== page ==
Once on the ground, the Curiosity rover will set off toward a mountain of layered sedimentary rocks that rises some 3 miles (5 kilometers) above the crater’s floor. Nicknamed Mount Sharp by the mission’s science team, the rocks there appear to span eras from the distant past, when Mars was much warmer and wetter than now, to the present day. Orbital scans of the crater show that the mountain and its surroundings once harbored liquid water in surface streams, which ultimately may have formed a giant lake. Scientists expect Curiosity to explore this region for at least two Earth years.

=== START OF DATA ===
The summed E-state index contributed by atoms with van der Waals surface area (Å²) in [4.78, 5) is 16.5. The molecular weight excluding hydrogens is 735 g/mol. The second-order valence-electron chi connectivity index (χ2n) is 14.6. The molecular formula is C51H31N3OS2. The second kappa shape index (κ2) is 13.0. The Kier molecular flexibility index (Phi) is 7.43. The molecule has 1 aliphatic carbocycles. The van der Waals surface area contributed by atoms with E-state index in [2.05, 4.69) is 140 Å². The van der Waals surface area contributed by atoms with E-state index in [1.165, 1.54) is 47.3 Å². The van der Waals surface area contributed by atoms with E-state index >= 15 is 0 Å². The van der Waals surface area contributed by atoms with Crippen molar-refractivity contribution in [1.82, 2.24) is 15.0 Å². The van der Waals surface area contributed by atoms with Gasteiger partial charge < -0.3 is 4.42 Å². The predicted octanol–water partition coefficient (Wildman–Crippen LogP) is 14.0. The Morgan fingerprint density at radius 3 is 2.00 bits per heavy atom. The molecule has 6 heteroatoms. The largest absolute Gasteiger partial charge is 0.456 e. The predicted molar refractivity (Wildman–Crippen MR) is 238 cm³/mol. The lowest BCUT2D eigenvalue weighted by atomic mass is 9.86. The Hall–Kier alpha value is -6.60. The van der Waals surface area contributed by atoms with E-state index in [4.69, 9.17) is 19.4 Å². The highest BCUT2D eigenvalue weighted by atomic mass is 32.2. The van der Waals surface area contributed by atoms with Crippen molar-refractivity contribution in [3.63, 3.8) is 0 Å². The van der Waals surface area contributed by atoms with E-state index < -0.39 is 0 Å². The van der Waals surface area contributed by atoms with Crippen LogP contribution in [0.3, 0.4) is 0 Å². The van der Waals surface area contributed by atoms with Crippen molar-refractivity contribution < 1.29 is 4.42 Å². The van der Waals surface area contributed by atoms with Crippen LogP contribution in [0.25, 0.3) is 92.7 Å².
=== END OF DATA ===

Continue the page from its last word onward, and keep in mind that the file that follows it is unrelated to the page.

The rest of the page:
This video shows a detailed animation of Curiosity’s entire landing sequence followed by a depiction of the rover exploring the martian surface. If all goes according to plan, within the next couple of years, scientists may know whether Mars ever had the potential to host life.